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Aphidinae : Macrosiphini : Uroleucon taraxaci


Uroleucon taraxaci

Bronze-brown dandelion aphid

On this page: Identification & Distribution Biology & Ecology Other aphids on the same host

Identification & Distribution:

Adult apterae of Uroleucon taraxaci are shining dark bronze-brown. The antennae and legs (except for the femoral bases) are black. Dorsal abdominal hairs are mostly placed on dark scleroites, which are black and numerous and sometimes merged together. Antesiphuncular and post-siphuncular sclerites are either absent or very small. The rather short and thick cauda is black like the siphunculi, and bears 8-12 hairs. The body length of the adult Uroleucon taraxaci aptera is 2.5-3.8 mm.

The clarified slide mounts below are of adult viviparous female Uroleucon taraxaci : wingless, and winged.

Micrographs of clarified mounts by permission of Roger Blackman, copyright AWP all rights reserved.

The bronze-brown dandelion aphid is seldom seen as, unlike most members of the genus, it is light-averse. It lives on leaf undersides and basal leaf parts of of dandelion (Taraxacum spp.) near ground level. Uroleucon taraxaci is found in Britain, throughout continental Europe, parts of Asia, and has been introduced to North America.


Biology & Ecology:

Uroleucon taraxaci is strongly photophobic. The two colonies we have found were located on the basal parts of the leaves of dandelions (Taraxacum officinale) growing in shaded situations. One of those colonies is shown below.

The youngest immatures are usually spaced out along the youngest leaves of the dandelion (as below).

The images below are of fourth instar immatures, the first being a future aptera and the second being a future alate.


The cauda of the fourth instar is short and triangular, but the adult (see picture below) has a short finger-like cauda.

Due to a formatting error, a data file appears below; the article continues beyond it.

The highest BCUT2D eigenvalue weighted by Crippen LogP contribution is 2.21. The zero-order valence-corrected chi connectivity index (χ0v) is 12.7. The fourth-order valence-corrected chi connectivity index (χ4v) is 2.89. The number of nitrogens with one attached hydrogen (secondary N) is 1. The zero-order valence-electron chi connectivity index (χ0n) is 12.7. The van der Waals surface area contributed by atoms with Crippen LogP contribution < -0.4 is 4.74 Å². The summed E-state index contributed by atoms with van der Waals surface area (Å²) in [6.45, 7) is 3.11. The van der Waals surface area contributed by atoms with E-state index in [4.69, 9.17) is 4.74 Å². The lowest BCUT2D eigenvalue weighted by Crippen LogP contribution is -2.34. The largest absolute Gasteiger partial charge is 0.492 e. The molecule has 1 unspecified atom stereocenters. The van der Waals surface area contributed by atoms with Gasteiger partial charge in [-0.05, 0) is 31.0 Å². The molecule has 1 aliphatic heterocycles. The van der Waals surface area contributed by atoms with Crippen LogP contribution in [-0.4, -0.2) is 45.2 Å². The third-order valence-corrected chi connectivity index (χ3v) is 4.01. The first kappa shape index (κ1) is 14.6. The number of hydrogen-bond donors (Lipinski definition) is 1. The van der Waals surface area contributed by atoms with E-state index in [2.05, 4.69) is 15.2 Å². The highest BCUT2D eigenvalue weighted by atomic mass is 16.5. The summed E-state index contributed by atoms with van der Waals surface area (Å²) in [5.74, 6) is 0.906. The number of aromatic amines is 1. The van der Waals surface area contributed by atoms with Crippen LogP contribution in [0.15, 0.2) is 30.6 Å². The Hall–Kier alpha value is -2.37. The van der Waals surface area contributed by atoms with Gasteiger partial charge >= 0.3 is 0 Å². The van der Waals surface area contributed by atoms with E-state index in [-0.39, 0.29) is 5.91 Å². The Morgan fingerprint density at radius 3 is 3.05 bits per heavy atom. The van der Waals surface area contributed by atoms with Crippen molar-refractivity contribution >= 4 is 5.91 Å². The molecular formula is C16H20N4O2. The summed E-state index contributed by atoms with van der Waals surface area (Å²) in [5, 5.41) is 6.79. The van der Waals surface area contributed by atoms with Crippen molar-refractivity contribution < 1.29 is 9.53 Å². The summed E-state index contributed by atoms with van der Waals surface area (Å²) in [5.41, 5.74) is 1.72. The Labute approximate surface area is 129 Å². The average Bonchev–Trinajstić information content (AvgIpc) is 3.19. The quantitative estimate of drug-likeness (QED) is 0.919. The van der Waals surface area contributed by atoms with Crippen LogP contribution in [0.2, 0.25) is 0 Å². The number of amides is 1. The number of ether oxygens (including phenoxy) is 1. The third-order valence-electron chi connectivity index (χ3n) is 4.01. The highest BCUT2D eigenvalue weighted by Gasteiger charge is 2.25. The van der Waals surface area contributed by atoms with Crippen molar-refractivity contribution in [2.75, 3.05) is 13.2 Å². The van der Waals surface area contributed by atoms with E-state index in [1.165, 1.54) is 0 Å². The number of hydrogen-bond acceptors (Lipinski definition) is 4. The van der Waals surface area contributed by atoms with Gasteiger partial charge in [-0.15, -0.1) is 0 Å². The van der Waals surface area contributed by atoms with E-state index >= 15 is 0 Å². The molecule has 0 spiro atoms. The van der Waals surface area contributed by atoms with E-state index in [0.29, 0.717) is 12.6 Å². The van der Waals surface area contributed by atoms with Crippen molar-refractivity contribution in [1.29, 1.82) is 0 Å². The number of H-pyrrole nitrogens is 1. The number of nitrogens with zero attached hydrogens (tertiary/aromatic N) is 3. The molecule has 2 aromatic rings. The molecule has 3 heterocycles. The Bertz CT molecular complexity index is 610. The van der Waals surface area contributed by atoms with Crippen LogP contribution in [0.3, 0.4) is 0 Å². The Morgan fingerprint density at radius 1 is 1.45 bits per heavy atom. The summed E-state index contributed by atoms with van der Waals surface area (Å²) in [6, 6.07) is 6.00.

The often partly-concealed location of the colony makes accumulation of honeydew droplets a potential problem because of bacterial growth. Some aphids flick honeydew away with their cauda (Blackman, 1974), but this would probably not be possible with such a short cauda. The problem is solved for many aphids by ant attendance, but Uroleucon aphids are not usually attended by ants (but see Tido (2002) below). The bronze-brown dandelion aphid sometimes uses an alternative method to prevent accumulation of honeydew - it kicks the droplets away with its back legs. The aphid shown below has just kicked a droplet outside the frame of this picture.

van Emden (2013) notes that many aphid species "kick honeydew droplets that form at the anus away from themselves to land elsewhere on the plant or fall to the ground." Tido (2002) found a very large colony on the undersides of leaves and leaf bases of dandelion. Unlike the colony we found (and unusually for Uroleucon), it was attended by ants.

There is nothing in the literature about natural enemies of Uroleucon taraxaci, but the colony we observed (in captivity) was eventually eliminated by Aphidoletes larvae that hatched from eggs deposited prior to our finding this aphid colony. The first image below shows a yellowish Aphidoletes larva moving in for the kill, and the second shows the aphid nymph being held in the air by the midge larva shortly thereafter.


One noticeable aspect of the behaviour of the bronze-brown dandelion aphid is that the aphids drop off the plant at the slightest disturbance. Such predator escape mechanisms are quite common with aphids, often in response to release of the aphid alarm pheromone (E)-beta-farnesene (EBF) (Bowers et al., 1972).


Other aphids on same host:

Uroleucon taraxaci has been recorded from 5 Taraxacum species (Taraxacum dens-leonis,Taraxacum kok-saghyz, Taraxacum officinale, Taraxacum serotinum, Taraxacum vulgare).


Whilst we make every effort to ensure that identifications are correct, we cannot absolutely warranty their accuracy. We have mostly made identifications from high resolution photos of living specimens, along with host plant identity. In the great majority of cases, identifications have been confirmed by microscopic examination of preserved specimens. We have used the keys and species accounts of Blackman & Eastop (1994) and Blackman & Eastop (2006) supplemented with Blackman (1974), Stroyan (1977), Stroyan (1984), Blackman & Eastop (1984), Heie (1980-1995), Dixon & Thieme (2007) and Blackman (2010). We fully acknowledge these authors as the source for the (summarized) taxonomic information we have presented. Any errors in identification or information are ours alone, and we would be very grateful for any corrections. For assistance on the terms used for aphid morphology we suggest the figure provided by Blackman & Eastop (2006).

Useful weblinks


  • Blackman, R. (1974). Aphids. Ginn, London.

  • Bowers, W.S. et al. (1972). Aphid alarm pheromone: isolation, identification, synthesis. Science 177, 1121-1122.

  • Tido, T. (2002). New records of aphids (Homoptera, Aphidodea) from Estonia. Proc. Estonian Acad. Sci. Biol. Ecol. 51(2), 124-137. Full text

  • van Emden, H.F. (2013). Handbok of Agricultural Entomology. Wiley-Blackwell. Abstract